“For me, just trying to find something that allows me to get into the air a little bit,” said Headley to Kuty. “I’ve hit a lot of balls hard this year that, if you hit balls on the ground, there’s a lot more of a chance they’re going to catch them. So for me to be who I think I can be, I need to get the ball in the air. (I’m) just working on some things to try to do that mechanically, put myself in a good position to stay behind the ball a little bit and hopefully that will happen.”

Headley is right in that he needs to get the ball in the air to be productive, that is true of everyone, but his overall 43.6% ground ball rate is right in line with his career average (44.6%). That said, Headley is a switch-hitter and that complicates things. He has two different swings and that means twice as much stuff can go wrong. Here are some real quick ball-in-play splits:

GB% as RHB Hard% as RHB GB% as LHB Hard% as LHB
2013 41.0% 41.0% 48.1% 32.1%
2014 37.1% 41.6% 42.2% 33.0%
2015 47.3% 26.7% 40.7% 28.4%
2016 21.1% 26.3% 65.0% (!) 25.0%

It goes without saying the sample size for 2016 is still very small. Headley has had 32 plate appearances against right-handed pitchers and 30 against lefties, so yeah. In that very limited sample Headley has hit a ton of fly balls against lefties and a ton of ground balls against righties. That’s … interesting. His hard contact rate is similar, but the ball has come off his bat in different directions from each side of the plate.

Headley’s numbers are better as a lefty (84 wRC+) than as a righty (-15 wRC+) so far, but I’m not going to put too much stock into that at this point. More importantly, if Headley keeps hitting 65.0% grounders as a left-handed batter, he’s not going to do much better than an 84 wRC+. He’s got to get the ball in the air at some point, especially in Yankee Stadium. And at the same time, if he keeps lifting the ball as a righty, that -15 wRC+ will come up eventually.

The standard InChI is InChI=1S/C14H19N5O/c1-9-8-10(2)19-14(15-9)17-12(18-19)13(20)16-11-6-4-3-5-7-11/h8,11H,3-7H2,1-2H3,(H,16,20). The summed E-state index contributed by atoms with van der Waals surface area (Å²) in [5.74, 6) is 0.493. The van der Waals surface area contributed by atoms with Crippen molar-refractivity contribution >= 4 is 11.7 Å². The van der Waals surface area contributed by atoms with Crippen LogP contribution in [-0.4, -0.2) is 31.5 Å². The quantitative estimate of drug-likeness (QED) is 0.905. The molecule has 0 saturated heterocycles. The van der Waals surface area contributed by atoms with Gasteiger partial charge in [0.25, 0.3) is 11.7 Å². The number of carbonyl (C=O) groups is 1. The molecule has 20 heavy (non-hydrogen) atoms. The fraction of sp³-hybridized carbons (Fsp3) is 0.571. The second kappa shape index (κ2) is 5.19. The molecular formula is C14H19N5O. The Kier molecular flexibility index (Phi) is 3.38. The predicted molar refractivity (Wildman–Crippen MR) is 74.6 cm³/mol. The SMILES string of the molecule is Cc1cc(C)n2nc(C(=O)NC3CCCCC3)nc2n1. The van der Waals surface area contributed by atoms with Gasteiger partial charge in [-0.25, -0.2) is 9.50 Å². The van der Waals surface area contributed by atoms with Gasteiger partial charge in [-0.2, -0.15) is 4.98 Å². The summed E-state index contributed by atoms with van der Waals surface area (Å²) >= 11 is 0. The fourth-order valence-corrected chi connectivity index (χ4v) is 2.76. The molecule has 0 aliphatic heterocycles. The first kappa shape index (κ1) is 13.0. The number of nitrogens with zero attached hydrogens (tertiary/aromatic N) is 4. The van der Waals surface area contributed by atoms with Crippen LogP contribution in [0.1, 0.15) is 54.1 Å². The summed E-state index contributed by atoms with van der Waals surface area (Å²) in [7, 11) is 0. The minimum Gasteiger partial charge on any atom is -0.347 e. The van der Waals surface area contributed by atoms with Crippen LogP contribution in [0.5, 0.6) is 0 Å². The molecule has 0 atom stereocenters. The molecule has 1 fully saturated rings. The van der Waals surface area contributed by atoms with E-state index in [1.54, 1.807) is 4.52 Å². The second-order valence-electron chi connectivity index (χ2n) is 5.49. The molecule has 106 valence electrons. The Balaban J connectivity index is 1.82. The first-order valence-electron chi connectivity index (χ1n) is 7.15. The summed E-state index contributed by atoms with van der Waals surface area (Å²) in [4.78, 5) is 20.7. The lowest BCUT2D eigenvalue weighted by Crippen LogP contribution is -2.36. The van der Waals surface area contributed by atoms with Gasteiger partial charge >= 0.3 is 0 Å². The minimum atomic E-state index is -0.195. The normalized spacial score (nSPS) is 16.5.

Through 19 games it appears Headley has corrected whatever issues he had defensively last season. His throws has been fine — he made one error but that’s no big deal, most players have made an error at this point — and he’s shown off good range too. Defense was always a huge part of Headley’s value and now he has that back. Even though he’s not hitting, he can contribute in the field and save runs.

Now Headley has to figure out how to get his bat back on track, and he has to do it soon, because the Yankees have zero alternatives at third base. Ronald Torreyes is the type of player who will get exposed quickly with regular playing time, Rob Refsnyder isn’t hitting in Triple-A (46 wRC+), and none of the other minor league infielders (Pete Kozma, Donovan Solano, etc.) are appealing. It’s too early to start thinking trade too.

Like it or not, the Yankees are stuck with Headley for the time being. I’ve been saying I think his offense will be fine, mostly because I can’t imagine his .205 BABIP will last all year, but at some point Headley has to, you know, hit. April is coming to an end soon. It’s time to get it going. Headley has to start getting the ball in the air more often as a left-handed hitter. That’s priority No. 1 right now. Do that and things will start to fall into place.